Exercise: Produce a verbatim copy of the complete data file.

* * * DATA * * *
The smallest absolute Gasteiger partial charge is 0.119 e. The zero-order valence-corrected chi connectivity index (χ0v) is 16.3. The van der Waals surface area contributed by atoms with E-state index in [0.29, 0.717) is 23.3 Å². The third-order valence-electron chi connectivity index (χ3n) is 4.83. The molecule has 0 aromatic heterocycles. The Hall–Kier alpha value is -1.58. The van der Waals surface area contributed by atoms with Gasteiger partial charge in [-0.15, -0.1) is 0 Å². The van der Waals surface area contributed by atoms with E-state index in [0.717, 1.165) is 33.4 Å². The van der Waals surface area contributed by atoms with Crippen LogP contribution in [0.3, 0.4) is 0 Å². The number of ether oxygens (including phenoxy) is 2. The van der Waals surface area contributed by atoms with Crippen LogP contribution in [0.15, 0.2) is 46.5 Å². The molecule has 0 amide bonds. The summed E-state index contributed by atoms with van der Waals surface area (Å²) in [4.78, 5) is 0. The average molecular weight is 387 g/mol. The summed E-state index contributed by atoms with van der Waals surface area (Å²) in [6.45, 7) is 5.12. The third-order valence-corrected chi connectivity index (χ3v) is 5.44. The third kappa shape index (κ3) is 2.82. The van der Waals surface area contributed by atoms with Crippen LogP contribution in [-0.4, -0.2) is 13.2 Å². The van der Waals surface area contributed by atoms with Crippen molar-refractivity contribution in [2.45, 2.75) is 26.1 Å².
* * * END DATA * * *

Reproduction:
The smallest absolute Gasteiger partial charge is 0.119 e. The zero-order valence-corrected chi connectivity index (χ0v) is 16.3. The van der Waals surface area contributed by atoms with E-state index in [0.29, 0.717) is 23.3 Å². The third-order valence-electron chi connectivity index (χ3n) is 4.83. The molecule has 0 aromatic heterocycles. The Hall–Kier alpha value is -1.58. The van der Waals surface area contributed by atoms with Gasteiger partial charge in [-0.15, -0.1) is 0 Å². The van der Waals surface area contributed by atoms with E-state index in [0.717, 1.165) is 33.4 Å². The van der Waals surface area contributed by atoms with Crippen LogP contribution in [0.3, 0.4) is 0 Å². The number of ether oxygens (including phenoxy) is 2. The van der Waals surface area contributed by atoms with Crippen LogP contribution in [0.15, 0.2) is 46.5 Å². The molecule has 0 amide bonds. The summed E-state index contributed by atoms with van der Waals surface area (Å²) in [4.78, 5) is 0. The average molecular weight is 387 g/mol. The summed E-state index contributed by atoms with van der Waals surface area (Å²) in [6.45, 7) is 5.12. The third-order valence-corrected chi connectivity index (χ3v) is 5.44. The third kappa shape index (κ3) is 2.82. The van der Waals surface area contributed by atoms with Crippen LogP contribution in [-0.4, -0.2) is 13.2 Å². The van der Waals surface area contributed by atoms with Crippen molar-refractivity contribution in [2.45, 2.75) is 26.1 Å².